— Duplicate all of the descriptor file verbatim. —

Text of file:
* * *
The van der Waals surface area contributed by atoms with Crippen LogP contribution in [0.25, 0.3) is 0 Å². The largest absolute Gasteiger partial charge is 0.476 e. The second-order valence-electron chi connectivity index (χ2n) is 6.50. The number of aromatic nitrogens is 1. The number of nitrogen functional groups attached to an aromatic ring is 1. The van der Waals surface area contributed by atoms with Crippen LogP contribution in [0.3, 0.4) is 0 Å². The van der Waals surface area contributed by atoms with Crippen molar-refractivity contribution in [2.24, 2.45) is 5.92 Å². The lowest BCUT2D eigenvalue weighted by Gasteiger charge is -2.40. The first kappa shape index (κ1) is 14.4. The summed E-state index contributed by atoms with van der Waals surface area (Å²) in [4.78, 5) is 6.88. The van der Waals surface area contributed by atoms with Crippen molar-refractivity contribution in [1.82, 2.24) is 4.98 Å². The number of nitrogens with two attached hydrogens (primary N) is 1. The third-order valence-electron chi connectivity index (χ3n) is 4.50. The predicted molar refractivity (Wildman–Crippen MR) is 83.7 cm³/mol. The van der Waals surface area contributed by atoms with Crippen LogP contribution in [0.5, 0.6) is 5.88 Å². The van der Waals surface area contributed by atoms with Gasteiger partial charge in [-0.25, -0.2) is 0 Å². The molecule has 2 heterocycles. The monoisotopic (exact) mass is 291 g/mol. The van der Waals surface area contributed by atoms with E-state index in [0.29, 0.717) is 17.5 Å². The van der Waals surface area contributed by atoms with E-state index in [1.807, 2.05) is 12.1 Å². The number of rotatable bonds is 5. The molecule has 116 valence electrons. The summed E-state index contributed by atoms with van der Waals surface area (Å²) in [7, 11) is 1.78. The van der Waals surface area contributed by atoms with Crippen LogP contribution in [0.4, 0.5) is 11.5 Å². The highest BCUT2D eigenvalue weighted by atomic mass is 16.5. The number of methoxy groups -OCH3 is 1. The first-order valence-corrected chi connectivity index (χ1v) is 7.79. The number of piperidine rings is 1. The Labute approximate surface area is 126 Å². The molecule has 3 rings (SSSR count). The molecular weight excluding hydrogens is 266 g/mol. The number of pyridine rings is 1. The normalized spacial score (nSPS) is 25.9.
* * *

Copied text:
The van der Waals surface area contributed by atoms with Crippen LogP contribution in [0.25, 0.3) is 0 Å². The largest absolute Gasteiger partial charge is 0.476 e. The second-order valence-electron chi connectivity index (χ2n) is 6.50. The number of aromatic nitrogens is 1. The number of nitrogen functional groups attached to an aromatic ring is 1. The van der Waals surface area contributed by atoms with Crippen LogP contribution in [0.3, 0.4) is 0 Å². The van der Waals surface area contributed by atoms with Crippen molar-refractivity contribution in [2.24, 2.45) is 5.92 Å². The lowest BCUT2D eigenvalue weighted by Gasteiger charge is -2.40. The first kappa shape index (κ1) is 14.4. The summed E-state index contributed by atoms with van der Waals surface area (Å²) in [4.78, 5) is 6.88. The van der Waals surface area contributed by atoms with Crippen molar-refractivity contribution in [1.82, 2.24) is 4.98 Å². The number of nitrogens with two attached hydrogens (primary N) is 1. The third-order valence-electron chi connectivity index (χ3n) is 4.50. The predicted molar refractivity (Wildman–Crippen MR) is 83.7 cm³/mol. The van der Waals surface area contributed by atoms with Crippen LogP contribution in [0.5, 0.6) is 5.88 Å². The van der Waals surface area contributed by atoms with Gasteiger partial charge in [-0.25, -0.2) is 0 Å². The molecule has 2 heterocycles. The monoisotopic (exact) mass is 291 g/mol. The van der Waals surface area contributed by atoms with E-state index in [0.29, 0.717) is 17.5 Å². The van der Waals surface area contributed by atoms with E-state index in [1.807, 2.05) is 12.1 Å². The number of rotatable bonds is 5. The molecule has 116 valence electrons. The summed E-state index contributed by atoms with van der Waals surface area (Å²) in [7, 11) is 1.78. The van der Waals surface area contributed by atoms with Crippen LogP contribution in [0.4, 0.5) is 11.5 Å². The highest BCUT2D eigenvalue weighted by atomic mass is 16.5. The number of methoxy groups -OCH3 is 1. The first-order valence-corrected chi connectivity index (χ1v) is 7.79. The number of piperidine rings is 1. The Labute approximate surface area is 126 Å². The molecule has 3 rings (SSSR count). The molecular weight excluding hydrogens is 266 g/mol. The number of pyridine rings is 1. The normalized spacial score (nSPS) is 25.9.